Do you remember the supermarkets had alarmingly empty shelves at the start of the pandemic in March 2020?  One of my significant purchases was a 3 litre bottle of rice bran oil.  I usually buy 500ml bottles but there were none on the shelves at the time.  So I chanced on the massive bottle and took it home thinking it would get me through.  I have periodically decanted some into a smaller bottle which I find easier to handle.  I decanted the last of this huge bottle a week or so ago.  It seems like the bottle has lasted a long time, especially as I have cooked less over the past year or two.  However I suspect I would have been shocked in March 2020 to find that it would last me two years but would not outlast the Covid pandemic!

This photo is of some interesting recent supermarket purchases.  The caramel choc chips are fascinating.  They are like a cross between something to eat as finger food and something to bake with.  The salted caramel biscuits were extraordinarily rich and creamy.  It was no surprise that I loved the Chokito Bites with their fudgy centres, given that I love a Chokito chocolate bar.  The Sourdough Crisps have a very moreish cheesy flavour and a pleasingly light crispness.  I have always loved McVities chocolate digestives but these hazelnut caramel ones take them up a notch with a chewy caramel between the digestive and chocolate.  And I am yet to open the Heinz soy and vinegar street sauce.  I bought it both because it was on special and because I wondered if it was similar to Ponzu Sauce that we love.

Sylvia was given a microwave popcorn maker for her birthday and has had fun trying some different popcorns.  We made this salted caramel popcorn which I cooked longer than last time and it was really good.

One of my nicest afternoons lately has been spending time with a friend browsing an op shop.  It was probably my first time at the op shop since the middle of last year so I really enjoyed seeing bargains, wanting beautiful crockery and sharing possibilities for odd plates.  The photo shows what I did purchase: some cutlery and an ice cream scoop.  I guess I am not doing enough dishes lately because we keep running out of good knives.  I have some knives I bought in a bag from an op shop that aren't great quality.  I tried not to get tempted at the op shop but 20c each for second hand cutlery seemed pretty reasonable.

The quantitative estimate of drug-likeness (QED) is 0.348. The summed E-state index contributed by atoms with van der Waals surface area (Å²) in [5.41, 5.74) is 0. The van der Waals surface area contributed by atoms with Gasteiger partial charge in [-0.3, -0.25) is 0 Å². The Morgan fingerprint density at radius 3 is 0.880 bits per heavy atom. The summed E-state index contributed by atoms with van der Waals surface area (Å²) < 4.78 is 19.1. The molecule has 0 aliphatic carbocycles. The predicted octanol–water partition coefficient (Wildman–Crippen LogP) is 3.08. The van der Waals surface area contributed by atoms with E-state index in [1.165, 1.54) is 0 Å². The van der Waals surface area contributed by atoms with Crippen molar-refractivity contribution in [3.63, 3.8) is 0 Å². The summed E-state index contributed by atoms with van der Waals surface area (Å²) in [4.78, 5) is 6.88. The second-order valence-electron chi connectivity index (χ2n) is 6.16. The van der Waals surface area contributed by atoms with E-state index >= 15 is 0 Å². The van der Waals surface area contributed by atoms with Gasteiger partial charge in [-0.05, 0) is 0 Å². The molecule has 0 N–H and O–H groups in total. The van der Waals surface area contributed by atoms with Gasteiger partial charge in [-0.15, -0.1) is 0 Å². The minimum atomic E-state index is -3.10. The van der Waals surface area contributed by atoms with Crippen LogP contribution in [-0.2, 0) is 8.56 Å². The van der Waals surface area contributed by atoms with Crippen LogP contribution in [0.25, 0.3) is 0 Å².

Friday night has been pizza night in our house for years.  Lately we have bought more pizzas than I have baked.  Recently we had had a thing for Crust Pizza.  They don't have the vegetarian pizza that I had a lot in my 20s but I order the Hawaiian with no ham, and add in capsicum and olives.  And yes I am one of those people who love pineapple on my pizza!  Sylvia loves the margherita pizza and the garlic bread.  We both love the brownie bites that were 2 for the price of one for a while (but sadly no longer).  They come with a fudge sauce and were especially good warmed up.

I am sending this post to Sherry of Sherry's Pickings for the In My Kitchen event.  If you would like to join in, send your post to Sherry by 13th of the month.  Or just head over to her blog to visit more kitchens and her wonderful hand drawn header.

Saturday 2 April 2022

Broccoli and miso pasties

It has been a few months since I posted a recipe, which I find odd as I set up this blog almost 15 years ago to just post recipes.  However one reason I need to post a recipe is because I loved these broccoli and miso pasties so much.  They were one of the most memorable meals I made towards the end of last year.  They had the satisfying comfort of pastry, the healthiness of green vegies and the great taste of miso and cheese.